Great job. There is more good information on working with cuben in this video than any other source I can think of, by far. I like the way you did your tie outs. I'm still experimenting with mine, and I may well adopt your technique. Thanks!
You're fortunate to have an assistant. I don't have that luxury, so I've had to find another way to do the long seams. What has worked best is to lay a 4' x 8' piece of masonite on the floor and put a 4' x 4' piece next to it, so I have a work surface 12' long. Then I put one half of the tarp down and pull it taut, fastening it at each end with weights and pieces of painters' tape. I use a long strip of blue painters' tape to mask the edge of the 1" edge that will be bonded, so I can apply the Primer 94 with a small paint brush. The throw-away foam brushes work fine. Then I apply the 9460 VHB tape to the primed area. Because the cuben is held flat, one person can do this quite easily. Then I remove the blue masking tape. Next, I prime a 1" strip on the other half of the tarp in a similar fashion. Then I put the primed edge of the second tarp half over the taped edge of the first half and fasten it in place with weights and tape at each end. The backing paper is still on the VHB tape, but everything is lined up for bonding. Then I carefully start peeling the backing paper off at one end, but instead of pulling it straight back in line with the edge, I pull it at an angle to one side, so I'm pulling it out from between the two sheets of cuben, which are already in contact. To get it started you need to move the weights and lift one corner of the top piece. Once a 3" end of the backing paper is free, you can roll the bond and put the weight back. Then roll the entire seam as you pull the backing out, with the roller following an inch behind the backing as it comes off. If I did have an assistant, I think I would still use this method, with the assistant pulling the backing paper, so I'd have two hands to hold the cuben down ahead of the bonding area and roll it tight immediately after. I use 1" wide tape. A single backing strip is easier to pull than two, but it can be done.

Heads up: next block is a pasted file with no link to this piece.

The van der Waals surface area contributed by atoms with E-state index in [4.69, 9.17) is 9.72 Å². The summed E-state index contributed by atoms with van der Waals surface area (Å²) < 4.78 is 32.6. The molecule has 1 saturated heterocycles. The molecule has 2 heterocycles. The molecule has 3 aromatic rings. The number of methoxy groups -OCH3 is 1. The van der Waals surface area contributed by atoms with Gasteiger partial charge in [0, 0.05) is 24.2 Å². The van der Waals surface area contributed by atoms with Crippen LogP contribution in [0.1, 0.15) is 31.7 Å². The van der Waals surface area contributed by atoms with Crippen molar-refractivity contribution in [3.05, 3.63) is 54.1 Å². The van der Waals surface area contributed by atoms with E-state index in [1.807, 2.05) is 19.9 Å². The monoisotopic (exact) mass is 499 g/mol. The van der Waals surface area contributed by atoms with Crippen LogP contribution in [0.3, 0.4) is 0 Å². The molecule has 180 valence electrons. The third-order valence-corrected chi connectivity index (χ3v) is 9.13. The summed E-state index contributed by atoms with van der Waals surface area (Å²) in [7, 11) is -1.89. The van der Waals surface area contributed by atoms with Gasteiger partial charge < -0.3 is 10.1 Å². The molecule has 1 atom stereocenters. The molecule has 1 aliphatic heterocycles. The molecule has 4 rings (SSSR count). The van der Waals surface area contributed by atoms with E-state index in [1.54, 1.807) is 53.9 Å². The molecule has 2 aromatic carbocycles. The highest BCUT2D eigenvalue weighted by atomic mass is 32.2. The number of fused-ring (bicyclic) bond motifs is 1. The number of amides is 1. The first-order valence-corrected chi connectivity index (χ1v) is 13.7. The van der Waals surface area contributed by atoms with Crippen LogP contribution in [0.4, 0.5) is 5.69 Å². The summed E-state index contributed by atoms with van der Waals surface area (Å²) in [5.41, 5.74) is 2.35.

It's possible to prepare the cuben by trimming the edge with a soldering iron along a metal straightedge just before applying the primer, but using a cutting mat and rolling cutter is just as easy. I have thought about a cutting mat that's 6" wide and 12' long, but I don't do enough of this stuff to justify the expense. (Besides, they don't exist.)